Canton Country Day School seeks to educate students through an individual lens, igniting them with confidence and character, while developing academic responsibility and rigor in an interactive and innovative environment.
Canton Country Day School offers children in preschool through eighth grade a solid educational foundation by cultivating an environment in which scholarship, responsibility, and respect for others flourish along with creativity, enthusiasm, and self-respect. Within this stimulating academic environment, the school encourages children, with the support of their families, to:
be active seekers of knowledge;
examine their convictions honestly and embrace them humbly, both in word and deed;
recognize themselves as participants in a common humanity and citizens of a common universe;
discover their own creative powers and labor patiently to surpass ready achievement; and wonder at the mysteries that transcend their understanding and challenge their imagination.
Dedicated to developing character and the abilities to think and communicate clearly, Canton Country Day seeks to fully prepare its graduates to meet the challenges of rigorous secondary school programs and to assume positions of responsibility in their communities.
Adopted by the Board of Trustees on September 14, 2009
Canton Country Day School seeks to educate students through an individual lens, igniting them with confidence and character, while developing academic responsibility and rigor in an interactive and innovative environment to ready them for the next chapter of their lives.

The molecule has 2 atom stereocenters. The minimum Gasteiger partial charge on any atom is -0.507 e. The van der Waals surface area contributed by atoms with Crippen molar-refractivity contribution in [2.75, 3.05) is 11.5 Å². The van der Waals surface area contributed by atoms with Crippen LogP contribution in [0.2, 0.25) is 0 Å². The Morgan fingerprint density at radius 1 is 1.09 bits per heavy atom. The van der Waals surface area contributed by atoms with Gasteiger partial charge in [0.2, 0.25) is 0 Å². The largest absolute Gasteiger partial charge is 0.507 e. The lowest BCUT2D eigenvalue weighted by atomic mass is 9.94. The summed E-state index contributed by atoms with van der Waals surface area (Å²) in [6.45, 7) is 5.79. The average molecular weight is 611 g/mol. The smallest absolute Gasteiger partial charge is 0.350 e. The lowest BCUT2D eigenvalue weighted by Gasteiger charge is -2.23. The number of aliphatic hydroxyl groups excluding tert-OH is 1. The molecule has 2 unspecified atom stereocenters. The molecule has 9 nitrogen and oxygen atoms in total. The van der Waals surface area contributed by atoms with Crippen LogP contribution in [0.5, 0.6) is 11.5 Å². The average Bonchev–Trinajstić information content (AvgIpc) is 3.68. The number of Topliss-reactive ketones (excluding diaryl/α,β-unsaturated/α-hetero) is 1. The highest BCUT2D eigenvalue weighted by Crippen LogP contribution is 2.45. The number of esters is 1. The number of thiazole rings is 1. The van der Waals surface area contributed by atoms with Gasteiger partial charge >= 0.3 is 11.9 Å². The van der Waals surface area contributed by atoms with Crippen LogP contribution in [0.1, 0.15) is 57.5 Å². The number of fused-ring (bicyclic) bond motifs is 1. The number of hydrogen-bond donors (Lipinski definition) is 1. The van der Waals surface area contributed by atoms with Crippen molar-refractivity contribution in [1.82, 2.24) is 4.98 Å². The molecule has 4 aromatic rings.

The Country Day School movement is a movement in progressive education that originated in the United States in the late 19th century.
Country Day Schools seek to recreate the educational rigor, atmosphere, camaraderie and character-building aspects of the best college prep boarding schools while allowing students to return to their families at the end of the day. To avoid the crime, pollution and health problems of the industrial cities of the early 20th century, the schools were sited in the 'country,' where wealthy families owned large homes in what would later be known as suburbs.
The Country Day School movement shared many values with the Arts and Crafts movement. School buildings and campus landscaping were designed with the goal of creating an inspirational atmosphere that would foster learning and culture. In keeping with this holistic view of the student learning environment, various "after-school" programs promoted student development, including athletic programs, choir and religious studies, and monitored study time. Students were given opportunities to develop leadership skills through clubs and student organizations.